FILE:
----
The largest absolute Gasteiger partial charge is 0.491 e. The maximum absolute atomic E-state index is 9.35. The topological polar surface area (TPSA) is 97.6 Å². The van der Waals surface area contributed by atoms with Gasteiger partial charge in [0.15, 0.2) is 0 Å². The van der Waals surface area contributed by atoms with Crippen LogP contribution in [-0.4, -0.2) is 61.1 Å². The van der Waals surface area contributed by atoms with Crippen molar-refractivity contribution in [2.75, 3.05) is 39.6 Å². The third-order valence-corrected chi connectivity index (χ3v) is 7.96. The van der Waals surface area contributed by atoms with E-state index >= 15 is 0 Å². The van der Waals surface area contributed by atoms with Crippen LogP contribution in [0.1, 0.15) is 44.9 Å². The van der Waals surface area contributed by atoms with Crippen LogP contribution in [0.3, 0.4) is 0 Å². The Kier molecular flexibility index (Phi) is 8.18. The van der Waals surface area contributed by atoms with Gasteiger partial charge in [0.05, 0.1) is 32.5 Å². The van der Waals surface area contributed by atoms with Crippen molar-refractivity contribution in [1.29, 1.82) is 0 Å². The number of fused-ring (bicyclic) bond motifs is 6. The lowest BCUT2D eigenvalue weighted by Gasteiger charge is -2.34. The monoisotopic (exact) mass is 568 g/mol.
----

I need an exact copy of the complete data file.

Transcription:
The largest absolute Gasteiger partial charge is 0.491 e. The maximum absolute atomic E-state index is 9.35. The topological polar surface area (TPSA) is 97.6 Å². The van der Waals surface area contributed by atoms with Gasteiger partial charge in [0.15, 0.2) is 0 Å². The van der Waals surface area contributed by atoms with Crippen LogP contribution in [-0.4, -0.2) is 61.1 Å². The van der Waals surface area contributed by atoms with Crippen molar-refractivity contribution in [2.75, 3.05) is 39.6 Å². The third-order valence-corrected chi connectivity index (χ3v) is 7.96. The van der Waals surface area contributed by atoms with E-state index >= 15 is 0 Å². The van der Waals surface area contributed by atoms with Crippen LogP contribution in [0.1, 0.15) is 44.9 Å². The van der Waals surface area contributed by atoms with Crippen LogP contribution in [0.3, 0.4) is 0 Å². The Kier molecular flexibility index (Phi) is 8.18. The van der Waals surface area contributed by atoms with Gasteiger partial charge in [0.05, 0.1) is 32.5 Å². The van der Waals surface area contributed by atoms with Crippen molar-refractivity contribution in [1.29, 1.82) is 0 Å². The number of fused-ring (bicyclic) bond motifs is 6. The lowest BCUT2D eigenvalue weighted by Gasteiger charge is -2.34. The monoisotopic (exact) mass is 568 g/mol.